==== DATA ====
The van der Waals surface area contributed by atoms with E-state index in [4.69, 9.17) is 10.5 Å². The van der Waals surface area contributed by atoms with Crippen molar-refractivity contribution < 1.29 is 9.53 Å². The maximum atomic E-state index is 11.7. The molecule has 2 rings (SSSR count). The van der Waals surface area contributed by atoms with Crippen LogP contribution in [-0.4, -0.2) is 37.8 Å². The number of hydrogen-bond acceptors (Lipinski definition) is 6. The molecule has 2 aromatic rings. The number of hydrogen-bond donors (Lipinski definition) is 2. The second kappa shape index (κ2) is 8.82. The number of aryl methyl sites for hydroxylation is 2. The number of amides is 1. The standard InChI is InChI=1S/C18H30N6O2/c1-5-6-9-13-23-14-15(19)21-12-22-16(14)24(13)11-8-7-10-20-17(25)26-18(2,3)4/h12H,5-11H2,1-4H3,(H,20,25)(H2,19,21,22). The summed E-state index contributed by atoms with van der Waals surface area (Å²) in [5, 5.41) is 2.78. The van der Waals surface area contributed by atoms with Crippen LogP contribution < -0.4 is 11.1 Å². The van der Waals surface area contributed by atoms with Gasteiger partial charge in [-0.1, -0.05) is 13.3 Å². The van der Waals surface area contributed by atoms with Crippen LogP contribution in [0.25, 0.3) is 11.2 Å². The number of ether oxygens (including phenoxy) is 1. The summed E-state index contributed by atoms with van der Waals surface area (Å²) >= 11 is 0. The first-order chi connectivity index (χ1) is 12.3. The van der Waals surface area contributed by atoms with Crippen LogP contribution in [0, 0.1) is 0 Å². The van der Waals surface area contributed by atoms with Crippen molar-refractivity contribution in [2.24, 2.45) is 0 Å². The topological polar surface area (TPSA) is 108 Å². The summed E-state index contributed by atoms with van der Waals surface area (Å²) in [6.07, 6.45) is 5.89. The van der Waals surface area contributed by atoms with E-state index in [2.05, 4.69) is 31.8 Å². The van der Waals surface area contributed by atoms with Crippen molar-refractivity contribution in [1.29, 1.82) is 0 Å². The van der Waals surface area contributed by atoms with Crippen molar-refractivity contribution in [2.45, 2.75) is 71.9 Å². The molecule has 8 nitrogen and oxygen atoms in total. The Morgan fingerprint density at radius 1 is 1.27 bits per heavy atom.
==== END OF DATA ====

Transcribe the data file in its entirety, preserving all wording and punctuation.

The van der Waals surface area contributed by atoms with E-state index in [4.69, 9.17) is 10.5 Å². The van der Waals surface area contributed by atoms with Crippen molar-refractivity contribution < 1.29 is 9.53 Å². The maximum atomic E-state index is 11.7. The molecule has 2 rings (SSSR count). The van der Waals surface area contributed by atoms with Crippen LogP contribution in [-0.4, -0.2) is 37.8 Å². The number of hydrogen-bond acceptors (Lipinski definition) is 6. The molecule has 2 aromatic rings. The number of hydrogen-bond donors (Lipinski definition) is 2. The second kappa shape index (κ2) is 8.82. The number of aryl methyl sites for hydroxylation is 2. The number of amides is 1. The standard InChI is InChI=1S/C18H30N6O2/c1-5-6-9-13-23-14-15(19)21-12-22-16(14)24(13)11-8-7-10-20-17(25)26-18(2,3)4/h12H,5-11H2,1-4H3,(H,20,25)(H2,19,21,22). The summed E-state index contributed by atoms with van der Waals surface area (Å²) in [5, 5.41) is 2.78. The van der Waals surface area contributed by atoms with Crippen LogP contribution < -0.4 is 11.1 Å². The van der Waals surface area contributed by atoms with Gasteiger partial charge in [-0.1, -0.05) is 13.3 Å². The van der Waals surface area contributed by atoms with Crippen LogP contribution in [0.25, 0.3) is 11.2 Å². The number of ether oxygens (including phenoxy) is 1. The summed E-state index contributed by atoms with van der Waals surface area (Å²) >= 11 is 0. The first-order chi connectivity index (χ1) is 12.3. The van der Waals surface area contributed by atoms with Crippen LogP contribution in [0, 0.1) is 0 Å². The van der Waals surface area contributed by atoms with Crippen molar-refractivity contribution in [2.24, 2.45) is 0 Å². The topological polar surface area (TPSA) is 108 Å². The summed E-state index contributed by atoms with van der Waals surface area (Å²) in [6.07, 6.45) is 5.89. The van der Waals surface area contributed by atoms with E-state index in [2.05, 4.69) is 31.8 Å². The van der Waals surface area contributed by atoms with Crippen molar-refractivity contribution in [1.29, 1.82) is 0 Å². The van der Waals surface area contributed by atoms with Crippen molar-refractivity contribution in [2.45, 2.75) is 71.9 Å². The molecule has 8 nitrogen and oxygen atoms in total. The Morgan fingerprint density at radius 1 is 1.27 bits per heavy atom.